Historic Downtown Los Angeles

Backyard view of the Avila Adobe. Photo by Mimi Slawoff

More Places to see on a Los Angeles Walking Tour

Although the 44-acre El Pueblo de Los Angeles Historical Monument, with its 27 buildings and museums, is the best place to explore historic downtown Los Angeles, other places downtown can help you explore the history and culture.

La Plaza de Cultura y Artes

The Mexican-American museum and cultural center features exhibits and special events.

Historic Downtown Los Angeles

Cinco de Mayo performances are among the special events at the museum. Photo by Mimi Slawoff

Little Tokyo

Include Little Tokyo on your Historic Los Angeles Walking Tour if you have time. It’s a short walk to this Japanese American district, home to restaurants, shops, and the Japanese American Museum. One of my favorite places is Fugestu-Do, a family-run confectionery with house-made Manju and mochi. These traditional Japanese sweets come in several flavors.

Fugestu-Do is a historic confectionary in Little Tokyo. Photo by Mimi Slawoff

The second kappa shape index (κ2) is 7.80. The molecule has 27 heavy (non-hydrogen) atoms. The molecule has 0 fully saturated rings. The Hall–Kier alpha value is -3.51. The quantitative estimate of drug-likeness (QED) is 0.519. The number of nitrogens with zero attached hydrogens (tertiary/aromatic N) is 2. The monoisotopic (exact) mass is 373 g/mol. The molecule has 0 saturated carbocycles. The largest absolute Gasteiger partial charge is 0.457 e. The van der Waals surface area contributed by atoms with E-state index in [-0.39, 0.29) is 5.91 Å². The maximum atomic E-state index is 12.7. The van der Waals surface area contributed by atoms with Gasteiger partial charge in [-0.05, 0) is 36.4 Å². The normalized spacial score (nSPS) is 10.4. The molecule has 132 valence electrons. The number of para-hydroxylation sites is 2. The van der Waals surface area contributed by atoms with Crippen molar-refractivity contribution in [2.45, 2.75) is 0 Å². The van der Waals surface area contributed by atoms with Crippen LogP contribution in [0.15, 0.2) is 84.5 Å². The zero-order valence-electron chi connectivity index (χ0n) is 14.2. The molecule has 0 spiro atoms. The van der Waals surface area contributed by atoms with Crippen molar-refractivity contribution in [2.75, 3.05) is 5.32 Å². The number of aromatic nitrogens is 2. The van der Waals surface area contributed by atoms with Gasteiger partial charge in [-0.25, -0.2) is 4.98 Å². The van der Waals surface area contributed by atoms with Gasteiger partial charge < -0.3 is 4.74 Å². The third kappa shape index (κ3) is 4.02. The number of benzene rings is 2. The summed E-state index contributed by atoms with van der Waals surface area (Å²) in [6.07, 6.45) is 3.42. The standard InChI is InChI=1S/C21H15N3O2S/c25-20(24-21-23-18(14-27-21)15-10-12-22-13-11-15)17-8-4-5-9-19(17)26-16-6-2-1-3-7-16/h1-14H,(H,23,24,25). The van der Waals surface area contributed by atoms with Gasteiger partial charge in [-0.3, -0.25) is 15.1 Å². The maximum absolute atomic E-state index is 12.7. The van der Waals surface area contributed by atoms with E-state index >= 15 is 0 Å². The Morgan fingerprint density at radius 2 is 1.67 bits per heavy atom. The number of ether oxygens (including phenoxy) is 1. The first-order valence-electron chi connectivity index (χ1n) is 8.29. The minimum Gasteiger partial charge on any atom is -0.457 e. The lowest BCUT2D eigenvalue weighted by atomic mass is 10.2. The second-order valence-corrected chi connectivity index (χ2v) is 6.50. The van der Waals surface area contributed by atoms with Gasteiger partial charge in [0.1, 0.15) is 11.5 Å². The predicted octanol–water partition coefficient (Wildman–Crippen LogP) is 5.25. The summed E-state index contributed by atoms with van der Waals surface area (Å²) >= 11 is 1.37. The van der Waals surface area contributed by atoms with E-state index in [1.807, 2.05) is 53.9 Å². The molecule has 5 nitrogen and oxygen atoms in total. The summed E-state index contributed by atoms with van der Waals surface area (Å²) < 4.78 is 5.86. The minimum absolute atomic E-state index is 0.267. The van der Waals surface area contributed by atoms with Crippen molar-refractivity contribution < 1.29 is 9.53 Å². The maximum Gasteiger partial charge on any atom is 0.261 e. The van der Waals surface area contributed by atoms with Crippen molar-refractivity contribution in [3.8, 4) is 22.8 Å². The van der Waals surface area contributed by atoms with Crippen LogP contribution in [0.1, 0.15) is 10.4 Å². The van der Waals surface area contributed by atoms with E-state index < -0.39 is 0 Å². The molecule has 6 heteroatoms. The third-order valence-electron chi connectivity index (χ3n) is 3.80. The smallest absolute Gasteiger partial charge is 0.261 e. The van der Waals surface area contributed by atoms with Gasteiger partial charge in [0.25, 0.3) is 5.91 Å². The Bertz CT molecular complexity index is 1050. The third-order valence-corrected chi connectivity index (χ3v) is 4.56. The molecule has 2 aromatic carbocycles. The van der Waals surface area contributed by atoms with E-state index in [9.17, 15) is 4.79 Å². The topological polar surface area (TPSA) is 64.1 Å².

Getting Around Los Angeles

While it’s true you will probably need a car to get around L.A. County, the city does have a public transportation system. It’s handy for exploring Downtown L.A. Once you’re downtown, several walking tours include city highlights, like El Pueblo de Los Angeles Historical Monument.

Los Angeles Union Station

Located across the street from El Pueblo, Los Angeles Union Station is the city’s central transit hub. Built in 1939, Union Station offers train, regional bus, light rail, and subway services to get around L.A.

Insider Tip: If you decide to use the local railway service, consider buying a TAP card available in Union Station. You can save a few dollars on public transportation throughout Los Angeles County with the card.